Thinking inside the box
Munich Airport has more "sleeping cabins" at its international departures gate. The airconditioned "Napcabs" have adjustable lighting and wi-fi, a bed (80 centimetres by 200 centimetres), work desk (65 centimetres by 50 centimetres), and iPhone dock and charge station. A media touchscreen plays music and shows flight information. Cabins fit hand luggage and are lockable, and can be booked for up to 12 hours. Each one costs €10 ($12.65) an hour (10pm-6am) or €15 an hour (6am-10pm). The airport also hosts 50-minute airport tours. By bus, participants see the runways of Terminals 1 and 2, freight buildings, maintenance hangars and engine-testing facilities.
Healing the holidaymaker
Those feeling ground down just weeks into the new year can take solace in the news the Healing Hotels of the World, a website dedicated to healthful breaks, has noted an increase in bookings for the start of 2013, with "burn-out prevention" a popular year-round choice. Detox, weight loss and graceful ageing are also popular search categories, according to the co-founder of Healing Hotels, Elisabeth Ixmeier.
"All our hotels, resorts and retreats have special features, packages, treatments or a special environment that differentiate them from most hotels," Ixmeier says. Properties in Austria, Spain, Italy and Switzerland are well represented on the site, with the Lanserhof, a 15-minute drive from Innsbruck, especially popular. Ixmeier attributes the hotel's popularity, in part, to its setting at the base of western Austria's Patscherkofel mountain, surrounded by forests and meadows.
In Asia, a region with a long pedigree in holistic spas, including Thailand's Kamalaya and Chiva Som, newer retreats catching the eye include the Chateau Spa and Organic Wellness Resort in Malaysia's Bukit Tinggi, and the remote Mesa Stila, built on a coffee plantation in Central Java. Ixmeier says holistic hotels are also an emerging trend in South America and eastern Europe.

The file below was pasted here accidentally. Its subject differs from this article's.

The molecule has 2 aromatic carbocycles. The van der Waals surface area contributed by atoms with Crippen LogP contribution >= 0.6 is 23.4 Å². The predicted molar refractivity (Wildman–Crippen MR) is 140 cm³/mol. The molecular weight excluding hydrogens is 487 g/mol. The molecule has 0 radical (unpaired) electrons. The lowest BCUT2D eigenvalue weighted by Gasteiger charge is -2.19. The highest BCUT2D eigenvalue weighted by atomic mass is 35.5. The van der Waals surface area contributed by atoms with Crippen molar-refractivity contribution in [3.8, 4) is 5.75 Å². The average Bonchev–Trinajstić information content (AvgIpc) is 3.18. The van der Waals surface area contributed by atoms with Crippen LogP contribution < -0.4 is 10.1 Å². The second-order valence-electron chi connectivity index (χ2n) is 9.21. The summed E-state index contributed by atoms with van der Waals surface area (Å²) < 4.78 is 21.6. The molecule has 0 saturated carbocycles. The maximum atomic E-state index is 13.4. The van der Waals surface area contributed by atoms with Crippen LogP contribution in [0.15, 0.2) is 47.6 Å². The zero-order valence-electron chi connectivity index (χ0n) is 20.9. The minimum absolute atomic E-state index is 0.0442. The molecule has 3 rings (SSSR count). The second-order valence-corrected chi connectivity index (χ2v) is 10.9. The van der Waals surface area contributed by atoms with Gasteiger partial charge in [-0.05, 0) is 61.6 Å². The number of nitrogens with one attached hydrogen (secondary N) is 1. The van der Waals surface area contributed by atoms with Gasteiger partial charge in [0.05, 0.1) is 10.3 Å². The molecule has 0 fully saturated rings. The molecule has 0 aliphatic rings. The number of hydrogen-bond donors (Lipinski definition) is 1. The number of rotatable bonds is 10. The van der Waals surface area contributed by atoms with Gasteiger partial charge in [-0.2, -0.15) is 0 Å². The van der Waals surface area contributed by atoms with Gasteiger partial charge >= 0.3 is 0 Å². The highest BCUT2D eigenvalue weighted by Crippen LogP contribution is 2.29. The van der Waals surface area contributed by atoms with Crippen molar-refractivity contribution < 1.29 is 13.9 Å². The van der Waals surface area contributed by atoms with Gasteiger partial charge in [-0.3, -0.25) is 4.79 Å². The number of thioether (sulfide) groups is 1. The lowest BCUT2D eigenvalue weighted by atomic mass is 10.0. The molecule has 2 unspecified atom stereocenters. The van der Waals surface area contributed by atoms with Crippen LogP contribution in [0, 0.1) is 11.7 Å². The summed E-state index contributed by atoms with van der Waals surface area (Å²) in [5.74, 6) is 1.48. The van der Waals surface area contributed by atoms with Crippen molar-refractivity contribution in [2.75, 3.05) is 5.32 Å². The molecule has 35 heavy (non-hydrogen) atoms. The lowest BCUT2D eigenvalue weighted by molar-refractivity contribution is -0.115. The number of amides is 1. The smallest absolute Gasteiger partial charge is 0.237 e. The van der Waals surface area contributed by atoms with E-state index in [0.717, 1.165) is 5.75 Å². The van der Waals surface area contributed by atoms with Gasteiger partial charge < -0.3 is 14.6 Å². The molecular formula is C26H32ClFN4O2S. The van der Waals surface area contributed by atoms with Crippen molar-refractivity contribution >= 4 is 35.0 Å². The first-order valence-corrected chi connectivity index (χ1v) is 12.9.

Big deals with two wheels
Although World Expeditions might be best known for its adventures on two feet, the Australian company has offered cycling tours since 1978. Fast-forward to 2013 and World Cycle Journeys, the company's dedicated cycling arm, has journeys to more than 30 countries, from a four-day cycle around Angkor Wat in Cambodia to a 25-day expedition across the Tibetan Plateau. Tours include accommodation in hotels, homestays and lodges, with full support, including a back-up vehicle.
Clearing out the Dungeon
A popular attraction for visitors to Britain, the London Dungeon, is on the move from Tooley Street to Southbank and is selling its instruments of torture in the process, at a car-boot sale in February. Dungeon general manager Ben Sweet says the sale will allow fans to obtain their own piece of horrible history. Watch out for surgical implements, severed limbs, eyeballs, costumes and the stocks that once held Alice Cooper. The Pimlico Car Boot Sale is on February 3. The County Hall London Dungeon opens in March with a new set of apparatuses.
Lion City aims to stay king
As Qantas prepares to move its business to Dubai, Singapore Airlines and SilkAir have ramped up efforts to keep the city-state as a key stopover destination for Australian travellers. Bookings for accommodation as part of the Singapore Stopover Holiday program include entry to attractions such as Universal Studios Singapore, Gardens by the Bay and the Night Safari as well as free use of the airline's hop-on tourist bus. For travel until March 2014.
Swept away by safari
New to the Singapore Zoo in March will be the 12-hectare River Safari wildlife park, with 34,000 cubic metres of water representing waterways of the Nile, Congo, Mississippi, Murray and Mekong. Two giant pandas will live in a climate-controlled exhibit along the "Yangtze"; 150 plant species and 300 animal species are moving into the park, including salamander and the endangered giant Mekong catfish.
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